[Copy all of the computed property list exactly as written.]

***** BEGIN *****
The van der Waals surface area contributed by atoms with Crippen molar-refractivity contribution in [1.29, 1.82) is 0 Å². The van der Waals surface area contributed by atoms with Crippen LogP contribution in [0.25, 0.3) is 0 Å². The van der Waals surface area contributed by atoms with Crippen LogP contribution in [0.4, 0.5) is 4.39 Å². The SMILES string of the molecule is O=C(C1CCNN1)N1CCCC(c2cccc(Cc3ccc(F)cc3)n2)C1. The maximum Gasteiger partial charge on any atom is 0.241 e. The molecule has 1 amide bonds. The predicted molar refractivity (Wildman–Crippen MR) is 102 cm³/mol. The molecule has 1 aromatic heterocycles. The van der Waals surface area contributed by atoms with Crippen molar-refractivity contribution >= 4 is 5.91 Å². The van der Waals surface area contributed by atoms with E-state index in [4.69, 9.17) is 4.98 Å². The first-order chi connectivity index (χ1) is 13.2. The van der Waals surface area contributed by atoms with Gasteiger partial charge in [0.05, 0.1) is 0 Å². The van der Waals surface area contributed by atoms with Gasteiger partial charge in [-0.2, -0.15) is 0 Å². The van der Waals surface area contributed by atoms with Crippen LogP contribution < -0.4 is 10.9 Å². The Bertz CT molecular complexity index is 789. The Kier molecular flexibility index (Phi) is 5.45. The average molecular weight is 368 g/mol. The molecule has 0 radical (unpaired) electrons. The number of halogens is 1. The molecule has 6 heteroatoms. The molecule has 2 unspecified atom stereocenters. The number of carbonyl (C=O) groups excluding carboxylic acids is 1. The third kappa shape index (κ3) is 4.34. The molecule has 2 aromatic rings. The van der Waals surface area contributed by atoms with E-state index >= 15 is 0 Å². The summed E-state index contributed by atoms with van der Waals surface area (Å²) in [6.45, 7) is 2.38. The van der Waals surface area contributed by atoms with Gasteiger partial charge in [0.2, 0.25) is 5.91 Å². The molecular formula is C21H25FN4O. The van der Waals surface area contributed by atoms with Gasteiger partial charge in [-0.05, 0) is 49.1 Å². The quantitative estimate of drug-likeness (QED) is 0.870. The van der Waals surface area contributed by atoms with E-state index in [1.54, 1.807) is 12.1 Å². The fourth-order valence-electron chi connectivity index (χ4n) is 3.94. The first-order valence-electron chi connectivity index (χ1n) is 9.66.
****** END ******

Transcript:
The van der Waals surface area contributed by atoms with Crippen molar-refractivity contribution in [1.29, 1.82) is 0 Å². The van der Waals surface area contributed by atoms with Crippen LogP contribution in [0.25, 0.3) is 0 Å². The van der Waals surface area contributed by atoms with Crippen LogP contribution in [0.4, 0.5) is 4.39 Å². The SMILES string of the molecule is O=C(C1CCNN1)N1CCCC(c2cccc(Cc3ccc(F)cc3)n2)C1. The maximum Gasteiger partial charge on any atom is 0.241 e. The molecule has 1 amide bonds. The predicted molar refractivity (Wildman–Crippen MR) is 102 cm³/mol. The molecule has 1 aromatic heterocycles. The van der Waals surface area contributed by atoms with Crippen molar-refractivity contribution >= 4 is 5.91 Å². The van der Waals surface area contributed by atoms with E-state index in [4.69, 9.17) is 4.98 Å². The first-order chi connectivity index (χ1) is 13.2. The van der Waals surface area contributed by atoms with Gasteiger partial charge in [0.05, 0.1) is 0 Å². The van der Waals surface area contributed by atoms with Gasteiger partial charge in [-0.2, -0.15) is 0 Å². The van der Waals surface area contributed by atoms with Crippen LogP contribution < -0.4 is 10.9 Å². The Bertz CT molecular complexity index is 789. The Kier molecular flexibility index (Phi) is 5.45. The average molecular weight is 368 g/mol. The molecule has 0 radical (unpaired) electrons. The number of halogens is 1. The molecule has 6 heteroatoms. The molecule has 2 unspecified atom stereocenters. The number of carbonyl (C=O) groups excluding carboxylic acids is 1. The third kappa shape index (κ3) is 4.34. The molecule has 2 aromatic rings. The van der Waals surface area contributed by atoms with E-state index >= 15 is 0 Å². The summed E-state index contributed by atoms with van der Waals surface area (Å²) in [6.45, 7) is 2.38. The van der Waals surface area contributed by atoms with Gasteiger partial charge in [0.2, 0.25) is 5.91 Å². The molecular formula is C21H25FN4O. The van der Waals surface area contributed by atoms with Gasteiger partial charge in [-0.05, 0) is 49.1 Å². The quantitative estimate of drug-likeness (QED) is 0.870. The van der Waals surface area contributed by atoms with E-state index in [1.54, 1.807) is 12.1 Å². The fourth-order valence-electron chi connectivity index (χ4n) is 3.94. The first-order valence-electron chi connectivity index (χ1n) is 9.66.